I'm interested in raising the gearing by one tooth on the front to reduce cruising RPM with maybe a slight reduction in fuel consumption/engine wear/vibration. This will mean 5th and 6th will be each side of the current 6th. A side effect will be a probable slight increase in real world top speed, by using 5th gear. 6th will be effectively an overdrive.
    Ideally, for someone of my riding style, I'd have a wider ratio gearbox to use that lovely flat torque curve and reduce the number of gear changes. A 5 speed box would be ample!
    Cheers, David.
  12. I'd be more inclined to reduce teh gearing, so you can actually use sixth. If you do this, you'll get more acceleration for a given throttle setting, which could translate to improved economy at the speeds you ride, if you don't use all of teh newfound acceleration performance!
  13. gs500

    Hey boys ;;

    if you are getting 5000rpm in 6th gear at 100ks now '''

    Any idea what you will be sitting on ( RPM) on a freeway at 100ks

    if you did raise the bike up one tooth .

    Just trying to calculate the difference as I have a new GS500f on order And 80% of my time is on the freeway ,

    thanks for a exhalant post
  14. Going from a 15T to a 16T = 5000rpm to 4687rpm
    Going from a 14T to a 15T = 5000rpm to 4667rpm

    It's all just ratios, so rock out with your calc out.
  15. Re: top speed

    The GS500 already has excellent fuel consumption, even when you are reasonably heavy on the throttle. I could regularly get over 300km to a tank, even when scratching around the mountains. When just cruising along the highway I've heard of well over 400km before reserve.

    Don't worry about engine wear either - they will last forever, even when you abuse them.

    As such, I think raising the gearing would be a bit of overkill, and would make make the acceleration quite sluggish. There's even the potential that the 'overdrive' gear would put the engine under too much load. The GS500 is probably the best commuter bike around, so there's not much need to change it!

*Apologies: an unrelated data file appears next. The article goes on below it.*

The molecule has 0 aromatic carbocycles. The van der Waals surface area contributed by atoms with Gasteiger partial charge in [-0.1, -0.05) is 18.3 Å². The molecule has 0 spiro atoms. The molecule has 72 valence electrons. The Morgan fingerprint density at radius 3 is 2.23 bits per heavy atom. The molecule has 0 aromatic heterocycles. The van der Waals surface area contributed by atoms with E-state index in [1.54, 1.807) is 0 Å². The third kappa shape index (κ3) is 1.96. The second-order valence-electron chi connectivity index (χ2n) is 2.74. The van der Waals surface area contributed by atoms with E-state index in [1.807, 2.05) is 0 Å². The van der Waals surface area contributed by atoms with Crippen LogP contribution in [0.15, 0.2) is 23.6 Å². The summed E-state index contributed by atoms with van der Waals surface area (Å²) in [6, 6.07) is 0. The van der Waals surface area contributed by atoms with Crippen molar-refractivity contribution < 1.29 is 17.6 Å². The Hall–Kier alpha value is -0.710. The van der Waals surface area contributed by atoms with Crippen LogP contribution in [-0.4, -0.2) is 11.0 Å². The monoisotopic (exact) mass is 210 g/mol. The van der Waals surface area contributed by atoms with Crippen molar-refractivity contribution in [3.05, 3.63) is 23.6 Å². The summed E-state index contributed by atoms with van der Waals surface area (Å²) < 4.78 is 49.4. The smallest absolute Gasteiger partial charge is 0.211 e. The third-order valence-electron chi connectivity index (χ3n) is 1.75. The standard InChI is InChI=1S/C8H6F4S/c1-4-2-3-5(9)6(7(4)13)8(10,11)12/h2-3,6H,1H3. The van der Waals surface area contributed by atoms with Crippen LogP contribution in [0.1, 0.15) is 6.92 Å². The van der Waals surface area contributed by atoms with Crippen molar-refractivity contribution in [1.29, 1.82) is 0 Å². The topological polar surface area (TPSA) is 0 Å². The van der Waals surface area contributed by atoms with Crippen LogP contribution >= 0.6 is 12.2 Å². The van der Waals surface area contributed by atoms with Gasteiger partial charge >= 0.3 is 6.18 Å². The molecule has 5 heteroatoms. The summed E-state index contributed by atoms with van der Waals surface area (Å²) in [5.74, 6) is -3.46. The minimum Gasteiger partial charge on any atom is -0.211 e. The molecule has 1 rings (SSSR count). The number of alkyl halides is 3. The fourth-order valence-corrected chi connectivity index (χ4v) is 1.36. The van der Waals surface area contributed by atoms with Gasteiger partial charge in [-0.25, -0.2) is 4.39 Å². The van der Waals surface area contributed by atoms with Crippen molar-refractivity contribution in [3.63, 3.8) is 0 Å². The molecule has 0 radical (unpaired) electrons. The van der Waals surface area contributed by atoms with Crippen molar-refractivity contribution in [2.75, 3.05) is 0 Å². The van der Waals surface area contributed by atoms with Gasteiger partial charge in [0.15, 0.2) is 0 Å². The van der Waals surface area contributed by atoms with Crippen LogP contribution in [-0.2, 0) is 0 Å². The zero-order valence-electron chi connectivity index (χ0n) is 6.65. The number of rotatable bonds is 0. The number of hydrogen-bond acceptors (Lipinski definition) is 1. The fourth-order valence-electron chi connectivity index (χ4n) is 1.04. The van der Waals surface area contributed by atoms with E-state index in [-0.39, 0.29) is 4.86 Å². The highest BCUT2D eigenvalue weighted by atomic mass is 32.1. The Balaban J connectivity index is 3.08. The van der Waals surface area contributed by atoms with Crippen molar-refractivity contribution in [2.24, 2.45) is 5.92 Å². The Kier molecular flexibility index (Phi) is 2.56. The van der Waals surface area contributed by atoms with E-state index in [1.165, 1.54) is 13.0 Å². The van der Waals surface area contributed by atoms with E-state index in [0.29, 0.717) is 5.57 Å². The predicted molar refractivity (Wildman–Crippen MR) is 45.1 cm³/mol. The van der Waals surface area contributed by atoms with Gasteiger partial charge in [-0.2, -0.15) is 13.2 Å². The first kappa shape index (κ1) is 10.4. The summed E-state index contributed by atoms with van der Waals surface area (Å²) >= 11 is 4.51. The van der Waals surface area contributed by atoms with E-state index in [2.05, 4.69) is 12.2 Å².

Edit - if your commute is hilly or very stop/start, Typhoon's idea of dropping a tooth makes a lot of sense... as long as you can resist the temptation to constantly crack the throttle wide open!
  16. gearing

    Ausjc, you're right. I probably won't bother to change it until I wear out the current chain/sprockets, but I like to tweak things :).
    I went up a tooth on my GS450 back in the early 80s, and liked it. Around town and up to 80-90kph I could treat it as a 5 speed and save the hassle of that extra gear change, and 6th was fine as a cruising gear. As long as you're not after a blistering standing start, the acceleration through the gears is not materially different. There is slightly less torque at the back wheel at a given road speed in each gear, but you can hold each gear a bit longer. Overall, if you're keeping the motor in an appropriate rev range that's what matters. I rarely ride with a pillion and am not into the ultimate drag off the lights, just want to stay ahead of the cars, so I can live with a slightly slower initial takeoff in 1st.
    I'm finding that there is a slightly annoying vibration at 110 km/h that is not there at 100, so if I can move the rpm down from about 5500 to about 5150 in 6th at 110, I'll be happy. (I commute 110 km each way to work 90% of it on the freeway at 110km/h).
    Food for thought anyway.
  17. Yeah, give it a run as-is and see how it goes - no point swapping out a perfectly good sprocket!

    I hear you on the vibration problem; I used to lose bar-end weights on a regular basis. I think it gets worse as you rev it harder, as I'd almost always find them coming loose after a fast ride.
  18. Hey mole,

    is this what you're after?
    If so, I'll email you with some details.

    P.S. sorry it's taken a week to reply, I've been away.